Recapturing Our Sense of Wonder

During our trip to the Holy Land, I was amazed at the excitement and sense of wonder of one of our participants. Lawrence would really just say “Wow!” and wonder at all the beautiful places he saw.

While climbing down Mt. Arbel, he marveled at the wonderful view of the Sea of Galilee flanked by mountains, and of the town of Magdala below.

He reminded me and the group about the importance of our sense of wonder.

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On People Skills

My chosen career is in church ministry, particularly in the area of ministry with young people. I had been asked many times not IF but when I was going to enter “full time ministry” as a pastor.

I often answered, half-jokingly, that I am already in full-time ministry. Just not as a pastor.

Why have I not decided to be a pastor?

In my late teens and early twenties, I came to understand myself as an introvert. I literally cringed at the prospect of being a pastor, meeting people and engaging with them every Sunday and everyday.

Pastors, at least in our faith tradition in the Philippines, tend to be very visible. They officiate weddings, baptisms, and funerals. They pray a lot for people on their birthdays, when they have a new house or car, when they are about to take an exam, and when they are going through tough times.

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Should You Fight Your Battles on Facebook?

Back in the day, social media was more of a place to find long lost friends and socialize online. These days, though, social media seems to be more about debates and ugly conversations, especially when it comes to religion and politics.

We all know of friends who stopped talking with each other because of intense disagreement on social media. I personally know of former friends and neighbors who got their circle of friends all caught up in their online feud.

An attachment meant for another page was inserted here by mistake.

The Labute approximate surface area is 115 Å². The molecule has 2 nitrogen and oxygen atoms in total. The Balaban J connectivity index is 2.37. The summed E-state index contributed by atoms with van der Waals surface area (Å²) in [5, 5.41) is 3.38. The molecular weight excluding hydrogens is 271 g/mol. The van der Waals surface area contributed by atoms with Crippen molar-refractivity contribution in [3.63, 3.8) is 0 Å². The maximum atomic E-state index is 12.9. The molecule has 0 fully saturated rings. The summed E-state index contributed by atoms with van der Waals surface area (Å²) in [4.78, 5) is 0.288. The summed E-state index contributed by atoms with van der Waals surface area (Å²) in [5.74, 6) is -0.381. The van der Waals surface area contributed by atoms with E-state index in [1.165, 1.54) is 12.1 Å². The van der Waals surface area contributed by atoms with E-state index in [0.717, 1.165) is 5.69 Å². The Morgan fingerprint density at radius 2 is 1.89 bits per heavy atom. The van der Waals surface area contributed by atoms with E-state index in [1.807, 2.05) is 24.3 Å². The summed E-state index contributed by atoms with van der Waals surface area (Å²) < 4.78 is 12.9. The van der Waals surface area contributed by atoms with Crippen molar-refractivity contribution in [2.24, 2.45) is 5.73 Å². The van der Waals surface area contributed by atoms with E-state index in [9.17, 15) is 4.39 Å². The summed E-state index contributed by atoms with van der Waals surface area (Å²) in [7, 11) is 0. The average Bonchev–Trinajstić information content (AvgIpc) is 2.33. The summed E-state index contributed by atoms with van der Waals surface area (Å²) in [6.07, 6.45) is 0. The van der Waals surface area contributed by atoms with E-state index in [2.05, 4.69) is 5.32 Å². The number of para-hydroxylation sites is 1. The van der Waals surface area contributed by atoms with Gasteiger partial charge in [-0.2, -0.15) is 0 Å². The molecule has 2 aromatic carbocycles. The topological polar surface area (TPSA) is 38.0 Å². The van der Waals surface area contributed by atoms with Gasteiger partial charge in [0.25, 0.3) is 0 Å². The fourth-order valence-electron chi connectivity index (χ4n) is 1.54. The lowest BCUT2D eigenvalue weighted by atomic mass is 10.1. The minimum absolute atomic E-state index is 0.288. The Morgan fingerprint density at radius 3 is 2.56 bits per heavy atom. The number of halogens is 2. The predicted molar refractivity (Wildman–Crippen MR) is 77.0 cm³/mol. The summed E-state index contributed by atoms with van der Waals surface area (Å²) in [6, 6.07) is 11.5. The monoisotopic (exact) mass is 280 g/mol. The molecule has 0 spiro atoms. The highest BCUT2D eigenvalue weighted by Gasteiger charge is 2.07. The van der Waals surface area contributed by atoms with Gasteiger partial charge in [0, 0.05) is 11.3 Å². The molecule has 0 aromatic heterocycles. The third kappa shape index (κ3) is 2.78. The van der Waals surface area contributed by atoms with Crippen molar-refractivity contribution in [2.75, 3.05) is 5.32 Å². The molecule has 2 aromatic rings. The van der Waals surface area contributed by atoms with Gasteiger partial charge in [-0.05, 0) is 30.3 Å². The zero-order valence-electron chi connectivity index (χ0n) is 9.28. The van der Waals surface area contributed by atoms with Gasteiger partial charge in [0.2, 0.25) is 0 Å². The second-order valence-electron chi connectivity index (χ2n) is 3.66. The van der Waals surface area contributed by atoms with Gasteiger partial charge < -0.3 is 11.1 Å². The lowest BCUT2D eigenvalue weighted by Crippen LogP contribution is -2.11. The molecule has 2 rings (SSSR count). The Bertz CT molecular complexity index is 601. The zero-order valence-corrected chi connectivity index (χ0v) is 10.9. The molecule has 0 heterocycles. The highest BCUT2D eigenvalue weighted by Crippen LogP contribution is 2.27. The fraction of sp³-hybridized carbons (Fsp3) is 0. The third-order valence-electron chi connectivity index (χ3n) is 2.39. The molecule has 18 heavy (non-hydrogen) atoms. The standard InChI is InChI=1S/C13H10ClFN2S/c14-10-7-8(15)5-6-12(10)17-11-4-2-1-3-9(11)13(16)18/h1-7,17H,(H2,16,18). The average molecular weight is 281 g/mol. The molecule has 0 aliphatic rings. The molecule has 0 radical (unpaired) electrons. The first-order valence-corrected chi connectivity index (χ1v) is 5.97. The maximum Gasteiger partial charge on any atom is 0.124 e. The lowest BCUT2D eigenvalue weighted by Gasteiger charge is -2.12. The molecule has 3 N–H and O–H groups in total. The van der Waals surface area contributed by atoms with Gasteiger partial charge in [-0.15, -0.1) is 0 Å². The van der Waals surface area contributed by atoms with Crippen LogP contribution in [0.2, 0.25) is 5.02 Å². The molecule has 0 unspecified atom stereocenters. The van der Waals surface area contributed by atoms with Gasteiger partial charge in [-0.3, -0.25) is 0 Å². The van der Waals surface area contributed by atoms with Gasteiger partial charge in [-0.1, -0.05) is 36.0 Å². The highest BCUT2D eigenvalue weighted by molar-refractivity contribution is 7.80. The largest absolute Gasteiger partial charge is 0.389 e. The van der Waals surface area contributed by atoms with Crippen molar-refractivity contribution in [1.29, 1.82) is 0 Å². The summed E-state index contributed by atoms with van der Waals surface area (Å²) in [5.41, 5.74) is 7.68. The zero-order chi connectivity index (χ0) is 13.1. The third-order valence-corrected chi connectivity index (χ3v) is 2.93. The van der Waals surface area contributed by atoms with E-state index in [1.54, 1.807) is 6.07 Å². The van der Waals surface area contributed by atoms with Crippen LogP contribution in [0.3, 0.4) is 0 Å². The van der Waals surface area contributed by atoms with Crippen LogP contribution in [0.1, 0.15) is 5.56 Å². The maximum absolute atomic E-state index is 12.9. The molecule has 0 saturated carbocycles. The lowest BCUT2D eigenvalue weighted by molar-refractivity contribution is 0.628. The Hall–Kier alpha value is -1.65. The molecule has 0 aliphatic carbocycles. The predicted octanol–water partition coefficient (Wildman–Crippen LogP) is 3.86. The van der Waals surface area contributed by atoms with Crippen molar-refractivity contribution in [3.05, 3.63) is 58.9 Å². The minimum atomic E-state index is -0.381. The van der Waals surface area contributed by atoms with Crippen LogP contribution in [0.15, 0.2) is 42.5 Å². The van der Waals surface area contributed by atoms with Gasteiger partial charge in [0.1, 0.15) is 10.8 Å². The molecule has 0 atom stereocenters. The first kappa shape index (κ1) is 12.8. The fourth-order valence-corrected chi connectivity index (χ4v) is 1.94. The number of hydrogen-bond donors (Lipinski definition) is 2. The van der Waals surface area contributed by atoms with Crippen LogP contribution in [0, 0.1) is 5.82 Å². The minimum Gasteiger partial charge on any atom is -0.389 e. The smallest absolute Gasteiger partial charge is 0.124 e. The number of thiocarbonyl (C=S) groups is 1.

Maybe, social media is making us unsocial and we’re just too deep into it to notice. The TedX video below says as much.

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Tel – The Layers of History

People in Israel cannot just excavate to build structures and building–even in their own property. There is so much lying under the ground that the Antiquities Department of Israel should issue permits.

If a property owner digs and uncovers something with archaeological significance, they need to stop digging and the government will have to intervene. That can delay whatever building project they have planned.

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Back to the Holy Land

I am visiting the Holy Land again beginning August 4th. I am co-leading a small group of 13 people–mostly United Methodist young adults. These young people came from around the world.

One thing I noticed is that traffic feels like Manila. Not quite like EDSA but close enough. The taxi that took us from the airport to the hotel earlier today considered lanes as suggestions in the same way that Filipino jeepney and taxi drivers did.

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What it was like managing a Million Pesos